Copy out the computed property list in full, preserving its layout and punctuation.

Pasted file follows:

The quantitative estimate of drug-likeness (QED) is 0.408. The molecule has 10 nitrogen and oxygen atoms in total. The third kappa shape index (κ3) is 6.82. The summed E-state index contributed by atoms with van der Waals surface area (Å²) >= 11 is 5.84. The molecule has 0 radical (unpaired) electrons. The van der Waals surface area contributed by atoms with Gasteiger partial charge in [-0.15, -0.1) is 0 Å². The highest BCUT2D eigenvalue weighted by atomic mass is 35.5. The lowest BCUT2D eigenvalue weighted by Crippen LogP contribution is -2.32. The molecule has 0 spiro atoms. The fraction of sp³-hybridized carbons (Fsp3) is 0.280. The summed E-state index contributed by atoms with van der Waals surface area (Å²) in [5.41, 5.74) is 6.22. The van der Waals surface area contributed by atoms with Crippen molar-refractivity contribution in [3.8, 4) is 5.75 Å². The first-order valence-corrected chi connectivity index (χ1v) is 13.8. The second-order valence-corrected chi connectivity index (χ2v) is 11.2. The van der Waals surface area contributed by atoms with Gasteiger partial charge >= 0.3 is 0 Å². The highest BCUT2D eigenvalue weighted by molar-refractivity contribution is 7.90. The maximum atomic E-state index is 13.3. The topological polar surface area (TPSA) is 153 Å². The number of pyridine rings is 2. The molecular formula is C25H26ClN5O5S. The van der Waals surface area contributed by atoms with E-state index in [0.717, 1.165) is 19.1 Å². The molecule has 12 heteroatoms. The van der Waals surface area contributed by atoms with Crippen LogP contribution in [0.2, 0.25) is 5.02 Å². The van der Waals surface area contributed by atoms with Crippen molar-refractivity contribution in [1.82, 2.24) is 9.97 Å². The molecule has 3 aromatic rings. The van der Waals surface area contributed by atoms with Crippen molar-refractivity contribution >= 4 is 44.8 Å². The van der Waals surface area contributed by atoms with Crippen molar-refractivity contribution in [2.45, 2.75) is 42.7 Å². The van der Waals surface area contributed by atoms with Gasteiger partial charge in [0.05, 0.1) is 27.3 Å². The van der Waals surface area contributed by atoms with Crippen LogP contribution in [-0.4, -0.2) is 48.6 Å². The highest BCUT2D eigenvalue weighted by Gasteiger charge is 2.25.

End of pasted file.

The quantitative estimate of drug-likeness (QED) is 0.408. The molecule has 10 nitrogen and oxygen atoms in total. The third kappa shape index (κ3) is 6.82. The summed E-state index contributed by atoms with van der Waals surface area (Å²) >= 11 is 5.84. The molecule has 0 radical (unpaired) electrons. The van der Waals surface area contributed by atoms with Gasteiger partial charge in [-0.15, -0.1) is 0 Å². The highest BCUT2D eigenvalue weighted by atomic mass is 35.5. The lowest BCUT2D eigenvalue weighted by Crippen LogP contribution is -2.32. The molecule has 0 spiro atoms. The fraction of sp³-hybridized carbons (Fsp3) is 0.280. The summed E-state index contributed by atoms with van der Waals surface area (Å²) in [5.41, 5.74) is 6.22. The van der Waals surface area contributed by atoms with Crippen molar-refractivity contribution in [3.8, 4) is 5.75 Å². The first-order valence-corrected chi connectivity index (χ1v) is 13.8. The second-order valence-corrected chi connectivity index (χ2v) is 11.2. The van der Waals surface area contributed by atoms with Gasteiger partial charge >= 0.3 is 0 Å². The highest BCUT2D eigenvalue weighted by molar-refractivity contribution is 7.90. The maximum atomic E-state index is 13.3. The topological polar surface area (TPSA) is 153 Å². The number of pyridine rings is 2. The molecular formula is C25H26ClN5O5S. The van der Waals surface area contributed by atoms with E-state index in [0.717, 1.165) is 19.1 Å². The molecule has 12 heteroatoms. The van der Waals surface area contributed by atoms with Crippen LogP contribution in [0.2, 0.25) is 5.02 Å². The van der Waals surface area contributed by atoms with Crippen molar-refractivity contribution in [1.82, 2.24) is 9.97 Å². The molecule has 3 aromatic rings. The van der Waals surface area contributed by atoms with Crippen molar-refractivity contribution >= 4 is 44.8 Å². The van der Waals surface area contributed by atoms with Crippen molar-refractivity contribution in [2.45, 2.75) is 42.7 Å². The van der Waals surface area contributed by atoms with Gasteiger partial charge in [0.05, 0.1) is 27.3 Å². The van der Waals surface area contributed by atoms with Crippen LogP contribution in [-0.4, -0.2) is 48.6 Å². The highest BCUT2D eigenvalue weighted by Gasteiger charge is 2.25.